OLNEY, TEXAS, now at the intersection of State Highways 114 and 79 in North Central Young County, was settled in 1879 and 1880 by Boone McCarty, L. Pankonon, and the Neely brothers. Pitts Neal formed a partnership with the Neelys to establish a site for annual roundups held by local ranchers. In 1889 John W. Groves donated two acres for a townsite, and J. M. Brisco built the first general store. A post office was established when pioneer G. W. Hutchings agreed to carry the mail there from the Farmer post office.

Olney’s namesake is a topic of debate. Its origin is rumored to have originated from a news article noticed by Hutchings and the Farmer postmaster concerning Senator Roger Q. Mills' activities at Olney, Illinois, or from Richard Olney, secretary of state for President Cleveland.

The first school opened in 1891. The town was incorporated in 1909 when construction of rail service started with the Wichita Falls and Southern Railway. The community of Olney was moved approximately one mile to the north in order to gain rail-side access to the line. In 1910 the Gulf, Texas and Western Railroad began providing service through Olney’s new and current site.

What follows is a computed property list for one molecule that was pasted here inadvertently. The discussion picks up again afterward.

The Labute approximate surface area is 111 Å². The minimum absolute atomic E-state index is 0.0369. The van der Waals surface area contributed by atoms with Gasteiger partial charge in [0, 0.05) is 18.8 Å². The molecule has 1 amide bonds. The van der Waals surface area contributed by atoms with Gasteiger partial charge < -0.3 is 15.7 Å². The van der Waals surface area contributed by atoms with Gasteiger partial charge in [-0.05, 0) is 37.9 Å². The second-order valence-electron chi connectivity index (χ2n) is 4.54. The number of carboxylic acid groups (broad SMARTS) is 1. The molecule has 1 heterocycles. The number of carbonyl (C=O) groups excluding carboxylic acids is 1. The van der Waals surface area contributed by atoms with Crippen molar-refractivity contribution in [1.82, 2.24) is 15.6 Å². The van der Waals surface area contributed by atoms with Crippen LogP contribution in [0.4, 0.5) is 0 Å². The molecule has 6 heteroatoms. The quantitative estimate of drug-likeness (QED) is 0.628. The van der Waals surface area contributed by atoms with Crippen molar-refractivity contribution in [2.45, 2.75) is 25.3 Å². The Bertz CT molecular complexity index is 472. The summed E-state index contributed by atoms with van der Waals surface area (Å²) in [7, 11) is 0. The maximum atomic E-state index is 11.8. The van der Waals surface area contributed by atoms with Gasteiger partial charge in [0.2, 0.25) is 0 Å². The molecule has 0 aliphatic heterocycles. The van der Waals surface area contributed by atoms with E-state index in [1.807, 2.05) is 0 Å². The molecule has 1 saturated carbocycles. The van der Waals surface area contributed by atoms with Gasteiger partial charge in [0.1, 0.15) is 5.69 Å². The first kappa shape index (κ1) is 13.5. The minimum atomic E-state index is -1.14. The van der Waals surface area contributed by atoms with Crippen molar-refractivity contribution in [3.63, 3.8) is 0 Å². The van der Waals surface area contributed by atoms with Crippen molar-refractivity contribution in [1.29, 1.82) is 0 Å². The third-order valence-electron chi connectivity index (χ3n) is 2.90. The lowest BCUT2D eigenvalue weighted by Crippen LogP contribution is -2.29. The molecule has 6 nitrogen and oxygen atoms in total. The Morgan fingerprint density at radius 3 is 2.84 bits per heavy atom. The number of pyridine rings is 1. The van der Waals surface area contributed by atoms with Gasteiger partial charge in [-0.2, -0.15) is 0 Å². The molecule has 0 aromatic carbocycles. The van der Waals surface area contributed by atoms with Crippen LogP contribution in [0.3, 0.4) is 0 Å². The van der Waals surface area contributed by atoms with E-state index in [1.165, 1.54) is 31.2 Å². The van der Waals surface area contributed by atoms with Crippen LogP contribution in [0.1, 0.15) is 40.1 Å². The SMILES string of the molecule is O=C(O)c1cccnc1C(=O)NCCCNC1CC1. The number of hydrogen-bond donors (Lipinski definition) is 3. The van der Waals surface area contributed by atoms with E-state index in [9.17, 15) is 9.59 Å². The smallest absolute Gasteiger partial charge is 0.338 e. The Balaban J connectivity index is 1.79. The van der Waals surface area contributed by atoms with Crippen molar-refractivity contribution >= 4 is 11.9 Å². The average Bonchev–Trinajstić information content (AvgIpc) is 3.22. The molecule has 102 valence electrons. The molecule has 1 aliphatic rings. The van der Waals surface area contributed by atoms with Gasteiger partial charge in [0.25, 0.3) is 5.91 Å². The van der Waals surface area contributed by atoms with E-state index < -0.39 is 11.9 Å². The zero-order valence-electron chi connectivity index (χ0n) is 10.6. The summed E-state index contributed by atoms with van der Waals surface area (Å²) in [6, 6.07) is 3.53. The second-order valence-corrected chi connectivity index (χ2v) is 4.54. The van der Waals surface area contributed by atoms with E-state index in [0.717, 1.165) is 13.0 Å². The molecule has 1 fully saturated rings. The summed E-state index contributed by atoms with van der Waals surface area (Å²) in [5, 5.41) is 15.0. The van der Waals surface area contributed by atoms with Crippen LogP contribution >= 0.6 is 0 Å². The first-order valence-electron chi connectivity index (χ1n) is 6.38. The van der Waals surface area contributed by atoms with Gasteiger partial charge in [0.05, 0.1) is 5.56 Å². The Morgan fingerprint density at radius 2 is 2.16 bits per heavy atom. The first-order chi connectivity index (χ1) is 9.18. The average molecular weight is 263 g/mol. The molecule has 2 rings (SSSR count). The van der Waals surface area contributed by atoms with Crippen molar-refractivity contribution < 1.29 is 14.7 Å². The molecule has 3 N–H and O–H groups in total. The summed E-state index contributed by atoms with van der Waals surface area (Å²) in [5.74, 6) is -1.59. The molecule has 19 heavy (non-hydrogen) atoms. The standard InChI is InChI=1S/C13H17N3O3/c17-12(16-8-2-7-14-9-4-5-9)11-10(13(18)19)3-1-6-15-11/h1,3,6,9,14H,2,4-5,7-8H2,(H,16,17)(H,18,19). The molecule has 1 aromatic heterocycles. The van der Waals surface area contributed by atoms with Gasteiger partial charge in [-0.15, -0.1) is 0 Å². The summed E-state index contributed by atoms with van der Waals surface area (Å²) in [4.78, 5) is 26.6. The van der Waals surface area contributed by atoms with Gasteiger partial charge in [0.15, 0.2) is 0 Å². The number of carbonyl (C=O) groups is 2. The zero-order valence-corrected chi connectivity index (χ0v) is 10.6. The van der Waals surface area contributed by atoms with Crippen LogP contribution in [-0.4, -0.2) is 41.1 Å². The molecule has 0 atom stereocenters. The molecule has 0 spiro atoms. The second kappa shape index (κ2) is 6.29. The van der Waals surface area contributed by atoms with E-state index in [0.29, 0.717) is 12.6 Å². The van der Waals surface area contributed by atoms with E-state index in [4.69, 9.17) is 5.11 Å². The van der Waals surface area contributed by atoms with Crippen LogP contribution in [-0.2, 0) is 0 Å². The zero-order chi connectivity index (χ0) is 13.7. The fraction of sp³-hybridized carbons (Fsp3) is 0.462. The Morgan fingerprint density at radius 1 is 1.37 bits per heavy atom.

Oil was discovered in 1923. With the production of the Swastika Pool in 1924 Olney became a leading oil town; it was home to three refineries and a population of 5,000 by 1930. In 1951 a tornado struck, killing two, injuring seventy-five, and causing $2 million in property damage.

To this day Olney remains active in the oil business as well as agriculture. Olney is also home to several industries such as aluminum products and agricultural airplanes. A hospital, clinics, home healthcare, and two nursing homes cater to the physical well-being of the community, and many local churches nourish the spiritual health of the citizens. According to the 2010 Census Olney has a population of 3285.